image
image
image
image


Rachmaninoff
Élégiaque Piano Trios

SERGEI RACHMANINOFF (1873-1943) inscribed at the top of his D-minor piano Trio Élégaique, "a la memoire d'un grand artiste," and the great artist he was referring to was Tchaikovsky.

Rachmaninoff was 20 years old when Tchaikovsky died of cholera, on November 6, 1893 (October 25, according to the Julian calendar used in Russia), and the news plunged him into a devastation and anguish that he could only express in a way he knew how - by writing music. The D-minor Trio Élégaique, an elegy to Tchaikovsky, is an expression of that grief.

Tchaikovsky had done the same thing by writing his A minor Trio upon the death of his friend, Nicholas Rubinstein. This trio had provided Rachmaninoff with a model for his first Trio Élégaique in G minor, written as a conservatory exercise during the previous year, from January 18-21, 1892.

The D-minor Trio Élégaique took Rachmaninoff six weeks to write. Later, in a letter to Natalya Skalon, he wrote that he had "trembled for every phrase, sometimes crossed out absolutely everything and began to think and think about it all over again."

Tchaikovsky had been Rachmaninoff's champion at the Moscow Conservatory, where the younger composer had had been admitted at the age of 12. His courses were piano studies with Zveriev (later Siloti), and harmony and composition with Anton Arensky and Alexander Taneiev. However, Rachmaninoff skipped classes, hated practicing and studying, and it was only because performance and composition were effortless for him that he kept pace with the other students.

One of Rachmaninoff's first original compositions, written as an exercise, was a piano duet transcription of Tchaikovsky's Manfred Symphony. Zveriev was so impressed with this work that he took Rachmaninoff and another student to Tchaikovsky to perform the piece. Tchaikovsky responded by giving Rachmaninoff his first commission - a piano-duet transcription of The Sleeping Beauty. Rachmaninoff was then 17 years old.

At the Moscow Conservatory, Rachmaninoff played his own Song Without Words for a jury that included Tchaikovsky, who gave him the highest possible rating. In 1892, he won the Gold Medal for composition, and was placed on the honor roll. For his graduation exercise, he completed a one-act opera, Aleko, which was performed at the Conservatory to such high praise that it found a publisher. Tchaikovsky then arranged for the opera to be performed at the Bolshoi Theater on May 9, 1893.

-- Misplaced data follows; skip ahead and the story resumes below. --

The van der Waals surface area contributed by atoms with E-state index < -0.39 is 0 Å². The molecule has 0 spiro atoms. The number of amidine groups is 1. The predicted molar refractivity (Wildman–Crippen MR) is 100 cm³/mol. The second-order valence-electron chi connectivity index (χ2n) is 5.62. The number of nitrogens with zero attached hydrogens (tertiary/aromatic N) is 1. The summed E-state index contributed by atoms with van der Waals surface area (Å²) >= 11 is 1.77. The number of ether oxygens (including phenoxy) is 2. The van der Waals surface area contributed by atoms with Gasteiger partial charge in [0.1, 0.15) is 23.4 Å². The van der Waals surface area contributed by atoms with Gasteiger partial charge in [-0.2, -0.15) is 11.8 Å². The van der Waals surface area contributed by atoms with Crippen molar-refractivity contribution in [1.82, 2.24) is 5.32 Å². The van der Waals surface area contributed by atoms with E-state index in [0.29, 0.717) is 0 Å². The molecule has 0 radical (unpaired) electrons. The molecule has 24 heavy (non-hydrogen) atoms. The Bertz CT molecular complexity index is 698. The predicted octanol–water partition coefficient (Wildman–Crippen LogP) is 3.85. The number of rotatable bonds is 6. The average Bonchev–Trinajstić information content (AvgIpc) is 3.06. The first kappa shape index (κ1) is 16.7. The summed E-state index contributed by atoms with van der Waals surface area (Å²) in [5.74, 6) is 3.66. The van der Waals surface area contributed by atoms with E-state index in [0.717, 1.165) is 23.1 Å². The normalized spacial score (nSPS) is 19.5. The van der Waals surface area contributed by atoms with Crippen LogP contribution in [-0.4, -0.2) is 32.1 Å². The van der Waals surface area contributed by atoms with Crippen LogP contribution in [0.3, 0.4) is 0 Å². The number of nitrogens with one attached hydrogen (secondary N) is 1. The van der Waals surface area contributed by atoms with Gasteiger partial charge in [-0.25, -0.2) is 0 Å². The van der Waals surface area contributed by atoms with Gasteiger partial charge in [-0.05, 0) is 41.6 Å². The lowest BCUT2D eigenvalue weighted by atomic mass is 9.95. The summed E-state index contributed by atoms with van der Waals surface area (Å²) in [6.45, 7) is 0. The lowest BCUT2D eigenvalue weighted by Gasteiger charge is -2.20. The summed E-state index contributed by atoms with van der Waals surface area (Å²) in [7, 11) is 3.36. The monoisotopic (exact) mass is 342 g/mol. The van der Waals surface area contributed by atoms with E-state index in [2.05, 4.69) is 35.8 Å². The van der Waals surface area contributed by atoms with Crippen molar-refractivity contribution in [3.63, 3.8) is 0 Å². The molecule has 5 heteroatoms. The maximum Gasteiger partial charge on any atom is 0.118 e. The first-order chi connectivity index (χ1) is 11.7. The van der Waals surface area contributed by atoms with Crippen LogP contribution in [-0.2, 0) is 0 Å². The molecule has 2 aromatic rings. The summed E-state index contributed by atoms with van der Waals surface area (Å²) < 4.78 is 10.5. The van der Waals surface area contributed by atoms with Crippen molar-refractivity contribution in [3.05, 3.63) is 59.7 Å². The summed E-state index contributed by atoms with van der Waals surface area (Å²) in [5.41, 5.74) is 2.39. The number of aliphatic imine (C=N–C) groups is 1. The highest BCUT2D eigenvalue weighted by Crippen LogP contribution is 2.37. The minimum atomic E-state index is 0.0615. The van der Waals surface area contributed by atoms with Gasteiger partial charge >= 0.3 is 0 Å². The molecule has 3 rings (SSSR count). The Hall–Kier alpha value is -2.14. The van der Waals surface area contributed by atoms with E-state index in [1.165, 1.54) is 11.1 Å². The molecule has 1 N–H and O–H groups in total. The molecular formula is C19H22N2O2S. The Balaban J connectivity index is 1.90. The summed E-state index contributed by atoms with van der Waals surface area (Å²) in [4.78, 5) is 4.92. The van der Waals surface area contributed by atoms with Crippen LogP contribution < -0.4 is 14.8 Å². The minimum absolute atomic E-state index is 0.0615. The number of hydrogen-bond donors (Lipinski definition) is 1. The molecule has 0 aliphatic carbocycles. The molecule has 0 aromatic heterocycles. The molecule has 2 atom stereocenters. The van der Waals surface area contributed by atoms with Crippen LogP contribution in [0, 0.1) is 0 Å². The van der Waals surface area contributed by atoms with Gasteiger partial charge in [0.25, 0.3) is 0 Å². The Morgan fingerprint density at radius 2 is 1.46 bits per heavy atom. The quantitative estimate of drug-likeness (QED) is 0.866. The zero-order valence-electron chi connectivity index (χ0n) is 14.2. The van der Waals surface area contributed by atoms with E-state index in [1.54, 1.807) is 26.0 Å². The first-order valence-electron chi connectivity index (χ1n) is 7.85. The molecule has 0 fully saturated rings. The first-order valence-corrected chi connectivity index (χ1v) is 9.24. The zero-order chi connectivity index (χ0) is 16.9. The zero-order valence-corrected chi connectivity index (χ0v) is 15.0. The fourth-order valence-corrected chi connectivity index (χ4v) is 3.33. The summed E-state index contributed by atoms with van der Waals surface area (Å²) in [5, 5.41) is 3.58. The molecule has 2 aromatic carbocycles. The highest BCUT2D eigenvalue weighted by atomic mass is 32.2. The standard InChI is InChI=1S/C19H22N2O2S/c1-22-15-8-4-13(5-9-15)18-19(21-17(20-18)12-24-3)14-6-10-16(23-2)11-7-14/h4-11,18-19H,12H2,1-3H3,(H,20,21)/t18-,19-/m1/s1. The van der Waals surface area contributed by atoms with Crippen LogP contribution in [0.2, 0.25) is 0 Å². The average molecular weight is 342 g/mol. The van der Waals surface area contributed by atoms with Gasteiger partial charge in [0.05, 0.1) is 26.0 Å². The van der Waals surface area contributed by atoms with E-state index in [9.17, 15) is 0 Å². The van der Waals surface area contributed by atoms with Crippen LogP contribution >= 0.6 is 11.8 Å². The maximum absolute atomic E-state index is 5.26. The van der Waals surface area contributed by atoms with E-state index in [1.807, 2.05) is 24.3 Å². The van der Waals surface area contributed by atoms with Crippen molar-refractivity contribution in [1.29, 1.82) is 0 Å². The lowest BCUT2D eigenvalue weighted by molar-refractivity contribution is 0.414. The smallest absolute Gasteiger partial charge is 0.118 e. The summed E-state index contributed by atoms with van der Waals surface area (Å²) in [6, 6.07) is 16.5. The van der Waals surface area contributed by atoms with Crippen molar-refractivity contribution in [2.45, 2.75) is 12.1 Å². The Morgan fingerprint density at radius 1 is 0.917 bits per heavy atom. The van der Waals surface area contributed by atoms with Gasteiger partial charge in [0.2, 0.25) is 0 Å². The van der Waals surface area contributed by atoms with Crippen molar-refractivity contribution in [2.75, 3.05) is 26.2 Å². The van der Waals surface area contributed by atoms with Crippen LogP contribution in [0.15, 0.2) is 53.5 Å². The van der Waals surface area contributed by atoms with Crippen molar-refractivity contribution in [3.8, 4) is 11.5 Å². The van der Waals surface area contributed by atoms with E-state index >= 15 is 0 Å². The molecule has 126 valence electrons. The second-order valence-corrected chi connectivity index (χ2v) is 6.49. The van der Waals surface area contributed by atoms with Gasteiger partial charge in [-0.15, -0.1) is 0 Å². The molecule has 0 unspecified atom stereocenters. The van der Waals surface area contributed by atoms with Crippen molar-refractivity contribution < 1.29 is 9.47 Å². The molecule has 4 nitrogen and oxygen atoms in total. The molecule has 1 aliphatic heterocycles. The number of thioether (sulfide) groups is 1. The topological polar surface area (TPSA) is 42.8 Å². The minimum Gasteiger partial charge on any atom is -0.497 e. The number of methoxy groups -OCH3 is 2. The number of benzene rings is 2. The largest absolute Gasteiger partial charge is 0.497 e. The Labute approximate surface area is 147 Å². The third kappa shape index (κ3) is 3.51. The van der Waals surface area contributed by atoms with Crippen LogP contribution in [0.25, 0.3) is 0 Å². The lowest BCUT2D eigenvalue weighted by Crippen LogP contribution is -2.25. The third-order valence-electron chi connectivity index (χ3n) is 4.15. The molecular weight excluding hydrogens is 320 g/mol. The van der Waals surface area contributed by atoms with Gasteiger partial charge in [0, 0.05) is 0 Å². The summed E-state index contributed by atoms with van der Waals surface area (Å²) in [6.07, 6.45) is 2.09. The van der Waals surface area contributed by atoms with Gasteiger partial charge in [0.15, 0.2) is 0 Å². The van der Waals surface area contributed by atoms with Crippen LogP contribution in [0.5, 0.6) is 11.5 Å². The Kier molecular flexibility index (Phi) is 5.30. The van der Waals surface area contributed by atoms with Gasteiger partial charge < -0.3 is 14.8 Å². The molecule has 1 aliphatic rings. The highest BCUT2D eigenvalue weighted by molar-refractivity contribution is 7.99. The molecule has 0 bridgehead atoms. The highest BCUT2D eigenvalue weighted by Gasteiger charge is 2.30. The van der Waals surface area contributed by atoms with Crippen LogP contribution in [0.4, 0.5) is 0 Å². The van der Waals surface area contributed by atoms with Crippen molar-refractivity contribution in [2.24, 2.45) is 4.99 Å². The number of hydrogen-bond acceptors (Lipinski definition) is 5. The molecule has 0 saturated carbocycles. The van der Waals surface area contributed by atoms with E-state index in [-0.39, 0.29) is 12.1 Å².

Six months later, Tchaikovsky was dead.

Later, Rachmaninoff wrote:

To him I owe the first and deciding success in my life. It was my teacher Zvierew who took me to him. Tschiakowsky at the time was already world famous and honored by everybody, but he remained unspoiled. He was the most charming artist and man I ever met. He had an unequaled delicacy of mind. He was modest, as all truly great people are, and simple, as very few are.

Tschaikowsky was about fifty-five at the time, that is to say, more than twice my age, but he talked to me, a young beginner, as if I were his equal. He listened to my first opera, Aleko, and arranged for it to be performed at the Imperial Theater…Tschaikowsky did even more. Timidly and modestly, as if he were afraid I might refuse, he asked if I would consent to have my work produced with one of his operas. To be on a poster with Tschaikowsky was about the greatest honor that could be paid to a composer, and I would not have dared to suggest such a thing. Tschaikowsky knew this. He wanted to help me, but was anxious also not to offend or humiliate me.

I soon felt the result of Tschaikowsky's kindness. I began to be known, and some years later I became leader of the Imperial Opera orchestra. Having once reached this important position, the rest came easy.

The first performance of the D-minor Trio Élégaique was given by Rachmaninoff with the violinist Yuly Konyus and cellist Anatole Brandukov on January 31, 1894.





Audio CD - $16.97



image
image
image